Such is the problem with these sort of documents from the space community. On one hand the space groups want to have a say in the political decisions that affect their members (and donors). But on the other hand they'd rather not have the politicians pay too much attention to space such that the current status quo is not upset. In other words "write us the checks but don't rock the boat" - or more bluntly "look but don't touch". This is, at best, naive thinking on the part of the space community.

If you read the white paper it becomes immediately apparent that this coalition wants everything that they are doing to be supported and in some cases, they want even more money. They also want a stable funding environment (makes sense). The two main programs being supported by this coalition are SLS/Orion and Commercial Crew and Cargo with gratuitous mention of other projects that are important to the members of this coalition. Indeed that is all that this white paper is actually about: supporting specific big aerospace contracts. There is no similarly identified support for specific space, planetary, and earth science. Small wonder that the Planetary Society, American Astronomical Society, the American Geophysical Union, et al are not among the members of this coalition.

While a lot of prominent names are affixed to this white paper it is clearly being driven by the so-called "four amigos": Lockheed Martin, Boeing, Aerojet Rocketdyne, and Orbital ATK - the builders of SLS/Orion. Look at the organizations listed and ponder who the prime donors/members are. Its not that hard to fill in the blanks amidst the smoke and mirrors. No surprise folks - this is how these things always work.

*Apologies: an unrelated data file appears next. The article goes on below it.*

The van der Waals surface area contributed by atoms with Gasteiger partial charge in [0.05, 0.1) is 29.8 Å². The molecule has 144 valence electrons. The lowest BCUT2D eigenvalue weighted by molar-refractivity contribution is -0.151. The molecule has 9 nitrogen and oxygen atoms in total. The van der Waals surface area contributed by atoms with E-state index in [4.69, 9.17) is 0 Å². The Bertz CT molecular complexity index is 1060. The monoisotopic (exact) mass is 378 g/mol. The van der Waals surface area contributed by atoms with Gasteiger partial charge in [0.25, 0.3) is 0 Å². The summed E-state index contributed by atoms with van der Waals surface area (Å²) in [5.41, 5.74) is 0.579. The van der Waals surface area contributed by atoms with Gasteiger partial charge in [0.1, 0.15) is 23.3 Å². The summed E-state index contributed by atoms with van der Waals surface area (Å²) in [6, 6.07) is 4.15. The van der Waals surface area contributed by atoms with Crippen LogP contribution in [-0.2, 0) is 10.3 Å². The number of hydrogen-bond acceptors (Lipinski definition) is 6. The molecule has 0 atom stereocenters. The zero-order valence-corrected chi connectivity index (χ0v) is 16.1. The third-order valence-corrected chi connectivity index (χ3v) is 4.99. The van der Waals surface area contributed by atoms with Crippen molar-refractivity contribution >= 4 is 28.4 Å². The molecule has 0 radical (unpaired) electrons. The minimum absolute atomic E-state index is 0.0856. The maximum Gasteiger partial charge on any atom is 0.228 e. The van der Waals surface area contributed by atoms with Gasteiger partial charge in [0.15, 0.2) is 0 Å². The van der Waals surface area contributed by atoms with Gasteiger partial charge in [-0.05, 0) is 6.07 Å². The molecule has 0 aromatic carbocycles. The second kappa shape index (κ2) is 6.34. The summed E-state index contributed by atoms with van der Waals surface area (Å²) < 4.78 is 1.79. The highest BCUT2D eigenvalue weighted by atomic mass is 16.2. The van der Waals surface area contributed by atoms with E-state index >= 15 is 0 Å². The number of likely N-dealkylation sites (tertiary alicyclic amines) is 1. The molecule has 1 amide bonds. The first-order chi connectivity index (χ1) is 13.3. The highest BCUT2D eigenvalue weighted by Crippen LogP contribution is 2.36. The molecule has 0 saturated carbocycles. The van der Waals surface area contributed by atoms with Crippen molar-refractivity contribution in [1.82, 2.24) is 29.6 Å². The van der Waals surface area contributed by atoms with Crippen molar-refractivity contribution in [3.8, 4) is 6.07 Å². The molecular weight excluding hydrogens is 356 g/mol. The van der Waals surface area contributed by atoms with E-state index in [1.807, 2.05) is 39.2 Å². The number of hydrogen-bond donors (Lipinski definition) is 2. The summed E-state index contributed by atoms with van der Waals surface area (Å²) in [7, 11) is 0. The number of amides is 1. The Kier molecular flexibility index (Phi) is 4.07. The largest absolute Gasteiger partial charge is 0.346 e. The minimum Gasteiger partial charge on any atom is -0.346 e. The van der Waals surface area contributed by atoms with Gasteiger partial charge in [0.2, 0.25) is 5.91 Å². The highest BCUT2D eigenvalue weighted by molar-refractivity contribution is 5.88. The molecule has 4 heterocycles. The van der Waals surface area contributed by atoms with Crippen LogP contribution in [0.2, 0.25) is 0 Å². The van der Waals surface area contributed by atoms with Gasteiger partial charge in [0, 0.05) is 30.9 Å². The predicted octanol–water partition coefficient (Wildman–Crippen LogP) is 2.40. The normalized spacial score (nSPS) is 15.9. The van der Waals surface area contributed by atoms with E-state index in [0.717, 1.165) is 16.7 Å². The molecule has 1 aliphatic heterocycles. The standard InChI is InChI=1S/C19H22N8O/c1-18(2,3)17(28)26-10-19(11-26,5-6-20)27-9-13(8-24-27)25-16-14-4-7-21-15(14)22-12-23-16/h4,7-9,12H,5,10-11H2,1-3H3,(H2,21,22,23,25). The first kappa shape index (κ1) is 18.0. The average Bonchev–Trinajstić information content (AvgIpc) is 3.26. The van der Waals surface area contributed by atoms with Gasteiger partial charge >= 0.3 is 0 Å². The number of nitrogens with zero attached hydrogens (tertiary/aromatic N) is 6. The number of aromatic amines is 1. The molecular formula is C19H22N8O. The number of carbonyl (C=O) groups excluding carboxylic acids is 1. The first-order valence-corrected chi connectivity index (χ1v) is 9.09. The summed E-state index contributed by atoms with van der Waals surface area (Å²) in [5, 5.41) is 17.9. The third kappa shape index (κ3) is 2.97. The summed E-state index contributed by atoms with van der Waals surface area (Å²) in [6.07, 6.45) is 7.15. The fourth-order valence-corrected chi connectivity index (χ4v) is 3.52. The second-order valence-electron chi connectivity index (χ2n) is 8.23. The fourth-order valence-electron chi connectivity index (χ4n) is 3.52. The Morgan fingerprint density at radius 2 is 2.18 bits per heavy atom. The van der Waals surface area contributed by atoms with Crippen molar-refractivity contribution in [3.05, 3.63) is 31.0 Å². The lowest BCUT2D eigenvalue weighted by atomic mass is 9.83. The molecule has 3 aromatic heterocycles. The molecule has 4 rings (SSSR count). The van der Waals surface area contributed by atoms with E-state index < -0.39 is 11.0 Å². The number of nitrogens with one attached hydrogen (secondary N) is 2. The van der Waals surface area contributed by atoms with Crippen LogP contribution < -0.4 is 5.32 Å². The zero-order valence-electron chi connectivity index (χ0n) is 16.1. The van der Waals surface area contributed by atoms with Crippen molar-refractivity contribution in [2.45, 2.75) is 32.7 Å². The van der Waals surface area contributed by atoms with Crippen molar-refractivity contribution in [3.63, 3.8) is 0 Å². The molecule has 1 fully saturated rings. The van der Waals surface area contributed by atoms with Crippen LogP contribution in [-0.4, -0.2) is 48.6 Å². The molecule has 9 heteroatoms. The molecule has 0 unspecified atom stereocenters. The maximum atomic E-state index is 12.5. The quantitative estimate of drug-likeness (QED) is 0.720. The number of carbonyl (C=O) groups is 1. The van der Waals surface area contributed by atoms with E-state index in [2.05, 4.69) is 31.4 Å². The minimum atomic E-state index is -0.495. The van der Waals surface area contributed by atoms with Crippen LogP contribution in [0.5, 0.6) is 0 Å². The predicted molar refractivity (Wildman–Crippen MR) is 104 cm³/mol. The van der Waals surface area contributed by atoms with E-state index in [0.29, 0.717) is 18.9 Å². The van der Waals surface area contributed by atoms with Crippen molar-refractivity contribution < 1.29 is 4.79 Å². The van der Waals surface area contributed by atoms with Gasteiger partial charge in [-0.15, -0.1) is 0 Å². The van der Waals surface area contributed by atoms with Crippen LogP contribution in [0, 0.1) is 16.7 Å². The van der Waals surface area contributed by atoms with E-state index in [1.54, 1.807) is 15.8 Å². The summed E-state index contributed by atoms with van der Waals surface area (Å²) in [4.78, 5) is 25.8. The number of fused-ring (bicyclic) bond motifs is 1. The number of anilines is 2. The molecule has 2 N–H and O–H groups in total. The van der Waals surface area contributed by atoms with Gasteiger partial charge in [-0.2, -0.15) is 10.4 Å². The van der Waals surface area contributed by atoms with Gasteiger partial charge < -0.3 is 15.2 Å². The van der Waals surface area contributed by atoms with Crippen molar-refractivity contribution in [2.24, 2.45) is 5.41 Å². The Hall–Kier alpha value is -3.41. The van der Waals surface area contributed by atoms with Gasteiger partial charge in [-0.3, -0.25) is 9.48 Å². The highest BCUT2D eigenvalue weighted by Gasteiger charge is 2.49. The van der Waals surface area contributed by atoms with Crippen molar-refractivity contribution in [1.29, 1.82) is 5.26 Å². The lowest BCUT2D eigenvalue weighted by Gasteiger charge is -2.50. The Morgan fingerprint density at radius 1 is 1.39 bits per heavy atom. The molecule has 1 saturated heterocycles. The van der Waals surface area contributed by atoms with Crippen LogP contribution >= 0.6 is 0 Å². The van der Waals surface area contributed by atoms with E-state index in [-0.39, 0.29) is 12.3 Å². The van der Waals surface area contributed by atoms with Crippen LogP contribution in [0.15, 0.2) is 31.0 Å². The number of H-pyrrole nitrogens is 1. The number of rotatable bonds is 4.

Buzz Does CPAC

Buzz Aldrin Addresses CPAC; Urges Continued Space Exploration, Town Hall

"Retired astronaut Buzz Aldrin received a standing ovation at CPAC on Thursday, speaking "not as a Republican" or as a Democrat, but as someone who is concerned that America needs to maintain its space exploration program."

The 2016 Presidential Candidates' Views on NASA and Space Exploration, Gizmodo

"Want to get to Mars? Well, NASA needs money to do it, and the president, along with Congress, mostly calls the shots. But NASA has been consistently underfunded over the last decade, and only saw its budget restored to healthier levels in 2016, when Congress carved out $19.3 billion for the agency. With missions to Mars and Jupiter on the horizon, and ambitions of curbing US dependency on Russian launches to the ISS, NASA's no doubt hoping that the next president keeps the money flowing."

Keith's note: Space is just a blip on the political radar. Rarely, if ever, has it had any influence on a presidential election whatsoever - and then, it was fleeting and usually on late night comedy shows. Nor is it likely to change during this election. Besides, whatever you hear during the campaign will be revised and reinterpreted after the election. The candidates forget the issue 2 minutes after they answer a question about it.

Nothing on the horizon suggests that there will be a large increase in NASA's budget. Nor is anyone really targeting NASA for drastic cuts. Given the large commitments the agency is already in the middle of, and the prospect of flat budgets, it is unlikely that there will be any seismic shifts. As for the #JourneyToMars - absent a large infusion of money (again, not likely) the current pay-as-you-go, we-don't-need-a-plan approach is simply not going to get us to Mars any sooner.

The most that space advocates should hope for after the dust settles is that the agency will be held more accountable for its performance and that some budgetary and policy stability will be injected into things already underway so as to make them progress more efficiently.

Kicking The Can Down the Road to Mars, earlier post


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This page is an archive of entries in the Election 2016 category from March 2016.